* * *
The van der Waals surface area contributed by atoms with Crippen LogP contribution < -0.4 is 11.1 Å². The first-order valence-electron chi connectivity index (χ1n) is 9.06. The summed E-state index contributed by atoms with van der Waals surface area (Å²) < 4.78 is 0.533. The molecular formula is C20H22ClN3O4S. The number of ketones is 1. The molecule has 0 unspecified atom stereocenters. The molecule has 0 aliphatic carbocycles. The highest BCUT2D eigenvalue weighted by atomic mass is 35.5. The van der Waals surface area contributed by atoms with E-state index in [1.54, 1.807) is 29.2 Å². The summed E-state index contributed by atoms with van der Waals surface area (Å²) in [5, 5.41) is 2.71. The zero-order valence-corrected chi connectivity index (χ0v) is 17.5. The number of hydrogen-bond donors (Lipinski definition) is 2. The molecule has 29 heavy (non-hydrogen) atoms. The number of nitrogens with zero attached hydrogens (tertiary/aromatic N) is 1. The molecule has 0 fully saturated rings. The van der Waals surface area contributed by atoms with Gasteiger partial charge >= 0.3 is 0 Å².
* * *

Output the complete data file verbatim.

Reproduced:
The van der Waals surface area contributed by atoms with Crippen LogP contribution < -0.4 is 11.1 Å². The first-order valence-electron chi connectivity index (χ1n) is 9.06. The summed E-state index contributed by atoms with van der Waals surface area (Å²) < 4.78 is 0.533. The molecular formula is C20H22ClN3O4S. The number of ketones is 1. The molecule has 0 unspecified atom stereocenters. The molecule has 0 aliphatic carbocycles. The highest BCUT2D eigenvalue weighted by atomic mass is 35.5. The van der Waals surface area contributed by atoms with E-state index in [1.54, 1.807) is 29.2 Å². The summed E-state index contributed by atoms with van der Waals surface area (Å²) in [5, 5.41) is 2.71. The zero-order valence-corrected chi connectivity index (χ0v) is 17.5. The number of hydrogen-bond donors (Lipinski definition) is 2. The molecule has 29 heavy (non-hydrogen) atoms. The number of nitrogens with zero attached hydrogens (tertiary/aromatic N) is 1. The molecule has 0 fully saturated rings. The van der Waals surface area contributed by atoms with Gasteiger partial charge >= 0.3 is 0 Å².